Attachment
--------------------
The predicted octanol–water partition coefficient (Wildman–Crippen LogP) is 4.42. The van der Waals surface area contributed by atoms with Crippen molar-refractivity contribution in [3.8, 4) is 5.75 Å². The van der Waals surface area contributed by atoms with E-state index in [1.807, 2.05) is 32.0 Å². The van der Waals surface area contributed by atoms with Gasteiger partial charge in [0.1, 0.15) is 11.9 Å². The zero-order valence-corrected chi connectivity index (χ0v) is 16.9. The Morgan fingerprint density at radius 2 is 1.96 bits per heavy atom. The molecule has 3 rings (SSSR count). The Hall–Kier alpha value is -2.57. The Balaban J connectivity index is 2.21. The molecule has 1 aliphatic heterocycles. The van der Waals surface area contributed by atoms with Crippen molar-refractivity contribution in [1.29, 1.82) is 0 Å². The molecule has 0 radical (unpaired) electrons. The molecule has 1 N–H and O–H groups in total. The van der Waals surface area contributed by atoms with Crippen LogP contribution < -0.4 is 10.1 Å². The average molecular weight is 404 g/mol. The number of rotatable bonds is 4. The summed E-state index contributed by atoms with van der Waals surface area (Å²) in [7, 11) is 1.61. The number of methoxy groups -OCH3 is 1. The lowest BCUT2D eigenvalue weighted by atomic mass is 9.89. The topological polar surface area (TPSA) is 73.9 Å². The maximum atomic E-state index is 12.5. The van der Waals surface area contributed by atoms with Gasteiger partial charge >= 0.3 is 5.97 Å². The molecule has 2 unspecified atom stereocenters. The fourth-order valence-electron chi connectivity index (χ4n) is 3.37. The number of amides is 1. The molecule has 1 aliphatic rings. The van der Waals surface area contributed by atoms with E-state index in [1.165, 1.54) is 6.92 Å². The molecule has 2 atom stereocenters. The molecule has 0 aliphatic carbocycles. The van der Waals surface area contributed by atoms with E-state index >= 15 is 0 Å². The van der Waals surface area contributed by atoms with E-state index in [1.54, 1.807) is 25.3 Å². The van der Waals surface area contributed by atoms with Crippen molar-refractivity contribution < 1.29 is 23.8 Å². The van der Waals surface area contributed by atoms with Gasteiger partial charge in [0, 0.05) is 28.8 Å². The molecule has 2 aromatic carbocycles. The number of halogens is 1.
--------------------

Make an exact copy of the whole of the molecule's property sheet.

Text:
The predicted octanol–water partition coefficient (Wildman–Crippen LogP) is 4.42. The van der Waals surface area contributed by atoms with Crippen molar-refractivity contribution in [3.8, 4) is 5.75 Å². The van der Waals surface area contributed by atoms with E-state index in [1.807, 2.05) is 32.0 Å². The van der Waals surface area contributed by atoms with Gasteiger partial charge in [0.1, 0.15) is 11.9 Å². The zero-order valence-corrected chi connectivity index (χ0v) is 16.9. The Morgan fingerprint density at radius 2 is 1.96 bits per heavy atom. The molecule has 3 rings (SSSR count). The Hall–Kier alpha value is -2.57. The Balaban J connectivity index is 2.21. The molecule has 1 aliphatic heterocycles. The van der Waals surface area contributed by atoms with Crippen molar-refractivity contribution in [1.29, 1.82) is 0 Å². The molecule has 0 radical (unpaired) electrons. The molecule has 1 N–H and O–H groups in total. The van der Waals surface area contributed by atoms with Crippen LogP contribution < -0.4 is 10.1 Å². The average molecular weight is 404 g/mol. The number of rotatable bonds is 4. The summed E-state index contributed by atoms with van der Waals surface area (Å²) in [7, 11) is 1.61. The number of methoxy groups -OCH3 is 1. The lowest BCUT2D eigenvalue weighted by atomic mass is 9.89. The topological polar surface area (TPSA) is 73.9 Å². The maximum atomic E-state index is 12.5. The van der Waals surface area contributed by atoms with Gasteiger partial charge >= 0.3 is 5.97 Å². The molecule has 2 unspecified atom stereocenters. The fourth-order valence-electron chi connectivity index (χ4n) is 3.37. The number of amides is 1. The molecule has 1 aliphatic rings. The van der Waals surface area contributed by atoms with E-state index in [1.165, 1.54) is 6.92 Å². The molecule has 2 atom stereocenters. The molecule has 0 aliphatic carbocycles. The van der Waals surface area contributed by atoms with E-state index >= 15 is 0 Å². The van der Waals surface area contributed by atoms with E-state index in [1.54, 1.807) is 25.3 Å². The van der Waals surface area contributed by atoms with Crippen molar-refractivity contribution < 1.29 is 23.8 Å². The van der Waals surface area contributed by atoms with Gasteiger partial charge in [0, 0.05) is 28.8 Å². The molecule has 2 aromatic carbocycles. The number of halogens is 1.